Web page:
# 6.1 - Two Different Categorical Variables

6.1 - Two Different Categorical Variables

## Example 6.2

Consider the following survey question that was asked of four different samples of Penn State students: 100  freshman (Fr), 100 sophomores (So), 100 juniors (Jr), and 100 seniors (Sr).

Question: Do you currently own at least one credit card?

1. Yes
2. No

The results for the responses to this question are found in Table 6.2 below.

Table 6.2. Responses to Credit Card Ownership by Year in School

Credit Card Response Freshman Sophomore Junior Senior Total
Yes 42 55 76 81 254
No 58 45 24 19 146
Total 100 100 100 100 400

This is an example of a 2 × 4 contingency table because there are 2 rows and 4 columns to the data in the table. Conditioning on the class rank (i.e. looking at the distribution within each column separately), we find that the percentage of Seniors who have a credit card is 81%.  Conditioning on credit card ownership, we find that the percentage of credit card holders in the study who are seniors = 81 / 254 or about 32%.

In this example, the most relevant percentages of interest for comparison are the ones that condition in the class rank.  Table 6.3 shows the conversion of counts to percents for this sample. Each of these percents is called conditional percents because each calculation is restricted to or contingent on the year in school.  In this case, it was trivial to convert the counts into percents because the sample size is exactly 100 for each sample. However, since this doesn't usually happen, it is good practice to include the percentages most relevant to the problem at hand in the table and to include a total that allows the reader to quickly pick out what is adding to 100%.  Of course, the comparison of interest might also be displayed graphically in a cluster bar graph.  Figure 6.4 is an example of a cluster bar graph that displays the conditional percents for the data found in Table 6.3.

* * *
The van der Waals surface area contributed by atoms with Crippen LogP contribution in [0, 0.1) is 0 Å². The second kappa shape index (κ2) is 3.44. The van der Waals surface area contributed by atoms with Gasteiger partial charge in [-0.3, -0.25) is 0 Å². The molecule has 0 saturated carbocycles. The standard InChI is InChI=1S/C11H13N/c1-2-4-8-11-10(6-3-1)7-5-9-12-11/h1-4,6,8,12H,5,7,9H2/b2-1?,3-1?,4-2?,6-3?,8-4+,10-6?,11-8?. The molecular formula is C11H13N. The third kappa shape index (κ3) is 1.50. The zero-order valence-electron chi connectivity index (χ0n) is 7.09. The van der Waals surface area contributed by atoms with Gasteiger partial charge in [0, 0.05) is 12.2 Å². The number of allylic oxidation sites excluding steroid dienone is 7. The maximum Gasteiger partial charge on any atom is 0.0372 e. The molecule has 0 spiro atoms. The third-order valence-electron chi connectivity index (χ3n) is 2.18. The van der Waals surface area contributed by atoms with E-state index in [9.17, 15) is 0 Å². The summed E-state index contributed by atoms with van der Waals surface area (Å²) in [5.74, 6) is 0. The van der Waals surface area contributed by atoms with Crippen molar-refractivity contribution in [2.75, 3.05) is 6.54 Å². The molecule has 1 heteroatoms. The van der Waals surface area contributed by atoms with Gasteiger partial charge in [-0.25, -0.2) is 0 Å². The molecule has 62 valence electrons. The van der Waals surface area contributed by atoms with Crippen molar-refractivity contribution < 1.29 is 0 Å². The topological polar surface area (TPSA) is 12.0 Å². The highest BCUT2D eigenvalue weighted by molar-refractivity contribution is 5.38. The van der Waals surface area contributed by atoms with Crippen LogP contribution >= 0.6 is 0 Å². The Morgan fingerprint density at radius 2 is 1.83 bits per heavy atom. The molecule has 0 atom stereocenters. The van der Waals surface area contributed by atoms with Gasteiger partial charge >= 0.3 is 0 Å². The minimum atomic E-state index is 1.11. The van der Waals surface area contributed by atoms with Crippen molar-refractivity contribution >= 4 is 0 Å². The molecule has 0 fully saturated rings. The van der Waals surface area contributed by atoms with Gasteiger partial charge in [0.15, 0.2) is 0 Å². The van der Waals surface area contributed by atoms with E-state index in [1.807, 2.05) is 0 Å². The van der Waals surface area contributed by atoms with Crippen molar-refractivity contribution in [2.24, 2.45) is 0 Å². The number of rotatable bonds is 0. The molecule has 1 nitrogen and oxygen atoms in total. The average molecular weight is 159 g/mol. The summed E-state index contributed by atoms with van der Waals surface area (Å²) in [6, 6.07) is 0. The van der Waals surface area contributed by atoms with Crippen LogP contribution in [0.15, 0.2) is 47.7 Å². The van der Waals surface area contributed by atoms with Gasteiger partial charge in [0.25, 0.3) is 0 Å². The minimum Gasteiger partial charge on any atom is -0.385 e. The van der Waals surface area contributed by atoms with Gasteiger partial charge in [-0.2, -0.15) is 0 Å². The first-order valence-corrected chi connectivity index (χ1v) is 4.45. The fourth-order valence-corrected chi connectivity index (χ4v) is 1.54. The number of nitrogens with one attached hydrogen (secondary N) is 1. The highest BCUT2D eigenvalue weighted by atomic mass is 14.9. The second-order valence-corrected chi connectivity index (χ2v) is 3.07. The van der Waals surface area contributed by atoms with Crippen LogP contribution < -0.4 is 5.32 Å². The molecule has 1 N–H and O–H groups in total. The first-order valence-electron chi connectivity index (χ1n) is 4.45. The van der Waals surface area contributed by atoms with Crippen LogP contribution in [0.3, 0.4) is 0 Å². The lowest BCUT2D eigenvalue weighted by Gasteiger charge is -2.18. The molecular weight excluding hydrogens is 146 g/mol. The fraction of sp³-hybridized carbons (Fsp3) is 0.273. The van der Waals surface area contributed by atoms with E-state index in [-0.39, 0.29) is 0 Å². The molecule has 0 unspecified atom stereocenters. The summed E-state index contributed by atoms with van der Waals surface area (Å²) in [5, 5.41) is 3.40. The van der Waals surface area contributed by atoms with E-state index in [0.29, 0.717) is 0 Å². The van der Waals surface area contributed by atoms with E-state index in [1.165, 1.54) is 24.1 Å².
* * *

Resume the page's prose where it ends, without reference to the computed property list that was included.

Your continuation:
Table 6.3. Conditional Percents for Data in Table 6.2

Credit Card Response Freshman Sophomore Junior Senior Total
Yes 42 / 100 = .42 (42%) 55 (55%) 76 (76%) 81 (81%) 254 (63.5%)
No 58 / 100 = .58 (58%) 45 (45%) 24 (24%) 19 (19%) 146 (36.5%)
Total 100 / 100 = 1.00 (100%) 100 (100%) 100 (100%) 100 (100%) 400 (100%)

Figure 6.3. Credit Card Ownership by Year in School

The graph in Figure 6.3  above does suggest that there is a difference in the percent of Penn State students who own at least one credit card when considering the year in school.  Specifically, as a Penn State student progresses from freshman to senior year, it is more likely that he or she will own at least one credit card.

You should also notice that there is redundant information on the graph because the question allows for only a "yes" or "no" response. As the percent who say "yes" increases from freshman to senior year, the percent who say "no" also decreases from freshman to senior year. This holds true because the data is summarized as percents within each school year.

 [1] Link ↥ Has Tooltip/Popover Toggleable Visibility